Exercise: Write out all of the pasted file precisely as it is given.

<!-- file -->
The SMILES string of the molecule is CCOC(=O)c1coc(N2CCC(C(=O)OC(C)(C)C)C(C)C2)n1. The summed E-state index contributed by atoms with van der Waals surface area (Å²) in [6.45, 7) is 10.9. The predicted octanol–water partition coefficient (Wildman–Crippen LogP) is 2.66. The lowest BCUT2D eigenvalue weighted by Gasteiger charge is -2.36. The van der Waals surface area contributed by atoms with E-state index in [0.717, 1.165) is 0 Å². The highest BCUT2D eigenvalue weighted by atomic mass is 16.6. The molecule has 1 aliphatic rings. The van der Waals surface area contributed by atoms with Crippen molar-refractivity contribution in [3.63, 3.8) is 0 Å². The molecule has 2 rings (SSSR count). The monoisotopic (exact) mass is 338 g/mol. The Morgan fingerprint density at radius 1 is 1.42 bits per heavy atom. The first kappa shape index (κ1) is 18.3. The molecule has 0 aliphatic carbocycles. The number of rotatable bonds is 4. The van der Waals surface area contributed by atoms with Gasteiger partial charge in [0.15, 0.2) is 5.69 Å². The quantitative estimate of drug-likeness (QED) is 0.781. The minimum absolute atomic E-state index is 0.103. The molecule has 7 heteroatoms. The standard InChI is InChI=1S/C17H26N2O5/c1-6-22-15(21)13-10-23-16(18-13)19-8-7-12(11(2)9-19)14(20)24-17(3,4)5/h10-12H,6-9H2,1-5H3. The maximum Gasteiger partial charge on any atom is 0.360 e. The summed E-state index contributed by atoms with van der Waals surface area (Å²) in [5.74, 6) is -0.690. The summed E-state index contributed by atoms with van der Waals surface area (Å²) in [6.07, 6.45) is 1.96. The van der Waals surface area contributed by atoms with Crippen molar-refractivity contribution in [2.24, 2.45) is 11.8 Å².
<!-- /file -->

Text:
The SMILES string of the molecule is CCOC(=O)c1coc(N2CCC(C(=O)OC(C)(C)C)C(C)C2)n1. The summed E-state index contributed by atoms with van der Waals surface area (Å²) in [6.45, 7) is 10.9. The predicted octanol–water partition coefficient (Wildman–Crippen LogP) is 2.66. The lowest BCUT2D eigenvalue weighted by Gasteiger charge is -2.36. The van der Waals surface area contributed by atoms with E-state index in [0.717, 1.165) is 0 Å². The highest BCUT2D eigenvalue weighted by atomic mass is 16.6. The molecule has 1 aliphatic rings. The van der Waals surface area contributed by atoms with Crippen molar-refractivity contribution in [3.63, 3.8) is 0 Å². The molecule has 2 rings (SSSR count). The monoisotopic (exact) mass is 338 g/mol. The Morgan fingerprint density at radius 1 is 1.42 bits per heavy atom. The first kappa shape index (κ1) is 18.3. The molecule has 0 aliphatic carbocycles. The number of rotatable bonds is 4. The van der Waals surface area contributed by atoms with Gasteiger partial charge in [0.15, 0.2) is 5.69 Å². The quantitative estimate of drug-likeness (QED) is 0.781. The minimum absolute atomic E-state index is 0.103. The molecule has 7 heteroatoms. The standard InChI is InChI=1S/C17H26N2O5/c1-6-22-15(21)13-10-23-16(18-13)19-8-7-12(11(2)9-19)14(20)24-17(3,4)5/h10-12H,6-9H2,1-5H3. The maximum Gasteiger partial charge on any atom is 0.360 e. The summed E-state index contributed by atoms with van der Waals surface area (Å²) in [5.74, 6) is -0.690. The summed E-state index contributed by atoms with van der Waals surface area (Å²) in [6.07, 6.45) is 1.96. The van der Waals surface area contributed by atoms with Crippen molar-refractivity contribution in [2.24, 2.45) is 11.8 Å².